The Hewlett-Packard Company or shortened to Hewlett-Packard was an American multinational information technology company headquartered in Palo Alto, California. The company was founded in a garage in Palo Alto by William Bill Redington Hewlett and David Dave Packard. HP was the worlds leading PC manufacturer from 2007 to Q22013 and it specialized in developing and manufacturing computing, data storage, and networking hardware, designing software and delivering services. HP had services and consulting business around its products and partner products.4 billion in 2008, in November 2009, HP announced the acquisition of 3Com, with the deal closing on April 12,2010. On April 28,2010, HP announced the buyout of Palm, on September 2,2010, HP won its bidding war for 3PAR with a $33 a share offer, which Dell declined to match. On October 6,2014, Hewlett-Packard announced plans to split the PC and printers business from its enterprise products, the split closed on November 1,2015, and resulted in two publicly traded companies, HP Inc.
and Hewlett Packard Enterprise. William Redington Hewlett and David Packard graduated with degrees in engineering from Stanford University in 1935. The company originated in a garage in nearby Palo Alto during a fellowship they had with a past professor, Terman was considered a mentor to them in forming Hewlett-Packard. In 1939, Packard and Hewlett established Hewlett-Packard in Packards garage with a capital investment of US$538. Hewlett and Packard tossed a coin to decide whether the company they founded would be called Hewlett-Packard or Packard-Hewlett, HP incorporated on August 18,1947, and went public on November 6,1957. Of the many projects they worked on, their very first financially successful product was an audio oscillator. This allowed them to sell the Model 200A for $54.40 when competitors were selling less stable oscillators for over $200, the Model 200 series of generators continued until at least 1972 as the 200AB, still tube-based but improved in design through the years. They worked on technology and artillery shell fuses during World War II.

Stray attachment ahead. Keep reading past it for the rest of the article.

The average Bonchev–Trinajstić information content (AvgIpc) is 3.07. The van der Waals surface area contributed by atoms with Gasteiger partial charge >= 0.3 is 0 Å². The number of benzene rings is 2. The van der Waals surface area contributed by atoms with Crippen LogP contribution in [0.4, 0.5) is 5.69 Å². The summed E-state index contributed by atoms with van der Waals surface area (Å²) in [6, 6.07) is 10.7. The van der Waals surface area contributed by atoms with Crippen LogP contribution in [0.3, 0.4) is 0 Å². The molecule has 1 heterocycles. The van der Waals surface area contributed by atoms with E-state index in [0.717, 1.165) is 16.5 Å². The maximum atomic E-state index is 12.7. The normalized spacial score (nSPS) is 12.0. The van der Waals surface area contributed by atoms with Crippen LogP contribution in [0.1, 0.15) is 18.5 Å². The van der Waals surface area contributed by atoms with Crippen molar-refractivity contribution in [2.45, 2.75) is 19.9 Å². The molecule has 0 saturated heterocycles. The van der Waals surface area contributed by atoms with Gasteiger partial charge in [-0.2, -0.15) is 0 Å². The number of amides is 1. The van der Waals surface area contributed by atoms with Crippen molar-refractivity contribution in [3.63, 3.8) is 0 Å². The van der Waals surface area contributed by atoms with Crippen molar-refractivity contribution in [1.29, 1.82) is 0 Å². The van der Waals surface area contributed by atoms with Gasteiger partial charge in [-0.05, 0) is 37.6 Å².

Hewlett-Packards HP Associates division, established around 1960, developed semiconductor devices primarily for internal use and calculators were some of the products using these devices. HP partnered in the 1960s with Sony and the Yokogawa Electric companies in Japan to develop several high-quality products, the products were not a huge success, as there were high costs in building HP-looking products in Japan. HP and Yokogawa formed a joint venture in 1963 to market HP products in Japan, HP bought Yokogawa Electrics share of Hewlett-Packard Japan in 1999. HP spun off a company, Dynac, to specialize in digital equipment. The name was picked so that the HP logo hp could be turned upside down to be a reverse image of the logo dy of the new company
International Standard Book Number